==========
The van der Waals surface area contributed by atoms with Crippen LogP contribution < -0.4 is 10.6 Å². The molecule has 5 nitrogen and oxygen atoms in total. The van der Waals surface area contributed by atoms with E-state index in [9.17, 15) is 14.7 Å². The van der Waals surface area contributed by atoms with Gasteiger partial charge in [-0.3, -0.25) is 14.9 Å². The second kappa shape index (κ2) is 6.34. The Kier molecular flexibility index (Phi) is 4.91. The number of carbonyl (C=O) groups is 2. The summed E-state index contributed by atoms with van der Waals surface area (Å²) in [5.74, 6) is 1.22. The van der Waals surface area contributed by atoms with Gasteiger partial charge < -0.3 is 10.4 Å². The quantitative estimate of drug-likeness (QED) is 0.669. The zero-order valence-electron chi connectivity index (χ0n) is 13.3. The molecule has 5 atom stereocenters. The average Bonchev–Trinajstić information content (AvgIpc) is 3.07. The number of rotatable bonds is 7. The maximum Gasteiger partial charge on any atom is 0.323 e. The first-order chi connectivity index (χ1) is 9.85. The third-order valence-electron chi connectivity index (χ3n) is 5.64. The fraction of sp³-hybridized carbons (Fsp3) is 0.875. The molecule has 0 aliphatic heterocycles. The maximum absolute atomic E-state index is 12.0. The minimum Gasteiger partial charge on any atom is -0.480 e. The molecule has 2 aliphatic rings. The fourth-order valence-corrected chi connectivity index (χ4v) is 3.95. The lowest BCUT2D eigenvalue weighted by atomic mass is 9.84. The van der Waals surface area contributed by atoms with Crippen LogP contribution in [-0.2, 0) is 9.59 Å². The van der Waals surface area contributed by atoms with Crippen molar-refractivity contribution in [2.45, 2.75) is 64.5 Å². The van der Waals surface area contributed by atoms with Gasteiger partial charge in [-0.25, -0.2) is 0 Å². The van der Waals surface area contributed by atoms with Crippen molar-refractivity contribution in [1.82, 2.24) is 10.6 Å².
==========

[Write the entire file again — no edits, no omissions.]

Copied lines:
The van der Waals surface area contributed by atoms with Crippen LogP contribution < -0.4 is 10.6 Å². The molecule has 5 nitrogen and oxygen atoms in total. The van der Waals surface area contributed by atoms with E-state index in [9.17, 15) is 14.7 Å². The van der Waals surface area contributed by atoms with Gasteiger partial charge in [-0.3, -0.25) is 14.9 Å². The second kappa shape index (κ2) is 6.34. The Kier molecular flexibility index (Phi) is 4.91. The number of carbonyl (C=O) groups is 2. The summed E-state index contributed by atoms with van der Waals surface area (Å²) in [5.74, 6) is 1.22. The van der Waals surface area contributed by atoms with Gasteiger partial charge < -0.3 is 10.4 Å². The quantitative estimate of drug-likeness (QED) is 0.669. The zero-order valence-electron chi connectivity index (χ0n) is 13.3. The molecule has 5 atom stereocenters. The average Bonchev–Trinajstić information content (AvgIpc) is 3.07. The number of rotatable bonds is 7. The maximum Gasteiger partial charge on any atom is 0.323 e. The first-order chi connectivity index (χ1) is 9.85. The third-order valence-electron chi connectivity index (χ3n) is 5.64. The fraction of sp³-hybridized carbons (Fsp3) is 0.875. The molecule has 0 aliphatic heterocycles. The maximum absolute atomic E-state index is 12.0. The minimum Gasteiger partial charge on any atom is -0.480 e. The molecule has 2 aliphatic rings. The fourth-order valence-corrected chi connectivity index (χ4v) is 3.95. The lowest BCUT2D eigenvalue weighted by atomic mass is 9.84. The van der Waals surface area contributed by atoms with Crippen LogP contribution in [-0.2, 0) is 9.59 Å². The van der Waals surface area contributed by atoms with Crippen molar-refractivity contribution in [2.45, 2.75) is 64.5 Å². The van der Waals surface area contributed by atoms with Gasteiger partial charge in [-0.25, -0.2) is 0 Å². The van der Waals surface area contributed by atoms with Crippen molar-refractivity contribution in [1.82, 2.24) is 10.6 Å².